“And then you go and you start doing [combatant command] reviews, and you start moving things and pulling things out. And then they say, ‘Oh, no, no, no, no, not that. That’s too important. That’s hard work,’” he said. “That’s the stuff where you’ve got to make the hard calls, where people say, ‘Oh, if you do this, you’ll break that.’”
The president had asked for 10,000 troops out of Germany, Esper said.
“And look, I can’t control — I can only control what I do,” he said. “The president’s going to — he’s very transparent in terms of what he wants. And he’s been very clear about his views … I’m not trying to make anybody happy. What I’m trying to do is, fulfill what he wants — I mean, he’s the duly elected commander in chief — and make the best out of it.”
Publicly, Trump had lambasted Germany for not paying 2 percent of its gross domestic product into NATO, and after the realignment’s announcement, Trump promptly told that country they had it coming.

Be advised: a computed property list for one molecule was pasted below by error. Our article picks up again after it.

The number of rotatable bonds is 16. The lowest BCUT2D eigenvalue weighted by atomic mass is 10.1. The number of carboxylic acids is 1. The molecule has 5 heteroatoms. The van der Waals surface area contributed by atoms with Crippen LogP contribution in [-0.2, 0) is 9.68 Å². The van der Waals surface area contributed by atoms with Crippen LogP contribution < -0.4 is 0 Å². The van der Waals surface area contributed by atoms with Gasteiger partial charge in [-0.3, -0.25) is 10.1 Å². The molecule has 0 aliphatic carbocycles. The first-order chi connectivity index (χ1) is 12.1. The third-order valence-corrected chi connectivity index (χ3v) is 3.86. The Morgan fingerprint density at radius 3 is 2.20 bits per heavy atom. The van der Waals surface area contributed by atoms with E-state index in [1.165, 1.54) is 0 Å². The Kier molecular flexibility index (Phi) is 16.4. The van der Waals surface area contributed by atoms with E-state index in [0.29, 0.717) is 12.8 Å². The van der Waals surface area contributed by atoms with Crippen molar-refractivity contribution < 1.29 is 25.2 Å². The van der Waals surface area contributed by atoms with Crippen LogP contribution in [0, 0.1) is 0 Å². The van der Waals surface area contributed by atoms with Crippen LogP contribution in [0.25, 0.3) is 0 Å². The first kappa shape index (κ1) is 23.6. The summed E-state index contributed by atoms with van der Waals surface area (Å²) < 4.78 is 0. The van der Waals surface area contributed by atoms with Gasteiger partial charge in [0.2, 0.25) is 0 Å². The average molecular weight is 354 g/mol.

“Some of those ideas were ideas that were out there for years that folks just didn’t have the courage or the willpower to propose,” Esper said, explaining that he had taken the president’s request and tried to carry it out as thoughtfully and strategically as possible.
Throw in a nationwide movement for racial justice and the possible end of the war in Afghanistan.
When it came down to it, Esper said, he felt like he couldn’t throw in the towel, no matter how dysfunctional his relationship with the administration became.
Like retired Marine Gen. James Mattis before him, Esper gave off the distinct aura of someone trying to be the adult in the room, the last line of defense between the world’s most powerful military and a commander in chief who saw it as a political bludgeon.